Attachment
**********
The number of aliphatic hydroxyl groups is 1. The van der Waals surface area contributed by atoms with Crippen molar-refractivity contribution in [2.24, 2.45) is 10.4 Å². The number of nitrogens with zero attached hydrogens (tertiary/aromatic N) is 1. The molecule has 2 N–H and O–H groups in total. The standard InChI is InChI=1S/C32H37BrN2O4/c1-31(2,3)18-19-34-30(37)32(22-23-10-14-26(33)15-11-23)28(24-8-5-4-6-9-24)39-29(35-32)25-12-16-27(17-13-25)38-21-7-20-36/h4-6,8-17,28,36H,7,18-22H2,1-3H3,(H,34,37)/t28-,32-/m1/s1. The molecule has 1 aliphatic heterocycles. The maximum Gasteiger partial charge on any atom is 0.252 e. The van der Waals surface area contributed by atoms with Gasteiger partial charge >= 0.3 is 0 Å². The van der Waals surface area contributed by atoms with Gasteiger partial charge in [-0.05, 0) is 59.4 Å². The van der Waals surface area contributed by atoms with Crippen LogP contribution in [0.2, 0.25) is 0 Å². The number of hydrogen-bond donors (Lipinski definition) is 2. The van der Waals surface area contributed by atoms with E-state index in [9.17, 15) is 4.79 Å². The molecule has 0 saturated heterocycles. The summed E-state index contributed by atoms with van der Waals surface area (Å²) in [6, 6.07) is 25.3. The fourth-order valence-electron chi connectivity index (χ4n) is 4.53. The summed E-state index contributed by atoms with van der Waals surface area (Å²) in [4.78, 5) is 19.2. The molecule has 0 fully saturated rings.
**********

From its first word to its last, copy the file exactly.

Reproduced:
The number of aliphatic hydroxyl groups is 1. The van der Waals surface area contributed by atoms with Crippen molar-refractivity contribution in [2.24, 2.45) is 10.4 Å². The number of nitrogens with zero attached hydrogens (tertiary/aromatic N) is 1. The molecule has 2 N–H and O–H groups in total. The standard InChI is InChI=1S/C32H37BrN2O4/c1-31(2,3)18-19-34-30(37)32(22-23-10-14-26(33)15-11-23)28(24-8-5-4-6-9-24)39-29(35-32)25-12-16-27(17-13-25)38-21-7-20-36/h4-6,8-17,28,36H,7,18-22H2,1-3H3,(H,34,37)/t28-,32-/m1/s1. The molecule has 1 aliphatic heterocycles. The maximum Gasteiger partial charge on any atom is 0.252 e. The van der Waals surface area contributed by atoms with Gasteiger partial charge >= 0.3 is 0 Å². The van der Waals surface area contributed by atoms with Gasteiger partial charge in [-0.05, 0) is 59.4 Å². The van der Waals surface area contributed by atoms with Crippen LogP contribution in [0.2, 0.25) is 0 Å². The number of hydrogen-bond donors (Lipinski definition) is 2. The van der Waals surface area contributed by atoms with E-state index in [9.17, 15) is 4.79 Å². The molecule has 0 saturated heterocycles. The summed E-state index contributed by atoms with van der Waals surface area (Å²) in [6, 6.07) is 25.3. The fourth-order valence-electron chi connectivity index (χ4n) is 4.53. The summed E-state index contributed by atoms with van der Waals surface area (Å²) in [4.78, 5) is 19.2. The molecule has 0 fully saturated rings.